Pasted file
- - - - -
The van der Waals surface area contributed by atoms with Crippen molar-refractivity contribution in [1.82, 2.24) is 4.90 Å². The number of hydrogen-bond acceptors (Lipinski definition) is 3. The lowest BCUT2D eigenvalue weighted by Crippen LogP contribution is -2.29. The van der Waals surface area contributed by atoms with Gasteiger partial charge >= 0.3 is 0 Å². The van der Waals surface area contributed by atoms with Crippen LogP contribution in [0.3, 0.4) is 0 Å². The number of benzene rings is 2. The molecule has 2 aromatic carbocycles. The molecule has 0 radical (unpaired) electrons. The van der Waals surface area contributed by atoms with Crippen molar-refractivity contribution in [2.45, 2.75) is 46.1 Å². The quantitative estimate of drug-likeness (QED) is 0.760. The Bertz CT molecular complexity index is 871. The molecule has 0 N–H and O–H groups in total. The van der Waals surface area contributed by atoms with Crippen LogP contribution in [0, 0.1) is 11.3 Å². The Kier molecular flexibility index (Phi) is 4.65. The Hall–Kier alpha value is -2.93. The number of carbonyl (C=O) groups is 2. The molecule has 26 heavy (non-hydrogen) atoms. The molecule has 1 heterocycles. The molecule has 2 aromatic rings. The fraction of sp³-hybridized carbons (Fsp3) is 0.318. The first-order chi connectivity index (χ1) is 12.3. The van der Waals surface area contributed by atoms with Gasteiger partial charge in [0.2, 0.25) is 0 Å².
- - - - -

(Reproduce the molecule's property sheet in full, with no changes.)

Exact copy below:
The van der Waals surface area contributed by atoms with Crippen molar-refractivity contribution in [1.82, 2.24) is 4.90 Å². The number of hydrogen-bond acceptors (Lipinski definition) is 3. The lowest BCUT2D eigenvalue weighted by Crippen LogP contribution is -2.29. The van der Waals surface area contributed by atoms with Gasteiger partial charge >= 0.3 is 0 Å². The van der Waals surface area contributed by atoms with Crippen LogP contribution in [0.3, 0.4) is 0 Å². The number of benzene rings is 2. The molecule has 2 aromatic carbocycles. The molecule has 0 radical (unpaired) electrons. The van der Waals surface area contributed by atoms with Crippen molar-refractivity contribution in [2.45, 2.75) is 46.1 Å². The quantitative estimate of drug-likeness (QED) is 0.760. The Bertz CT molecular complexity index is 871. The molecule has 0 N–H and O–H groups in total. The van der Waals surface area contributed by atoms with Crippen LogP contribution in [0, 0.1) is 11.3 Å². The Kier molecular flexibility index (Phi) is 4.65. The Hall–Kier alpha value is -2.93. The number of carbonyl (C=O) groups is 2. The molecule has 26 heavy (non-hydrogen) atoms. The molecule has 1 heterocycles. The molecule has 2 aromatic rings. The fraction of sp³-hybridized carbons (Fsp3) is 0.318. The first-order chi connectivity index (χ1) is 12.3. The van der Waals surface area contributed by atoms with Gasteiger partial charge in [0.2, 0.25) is 0 Å².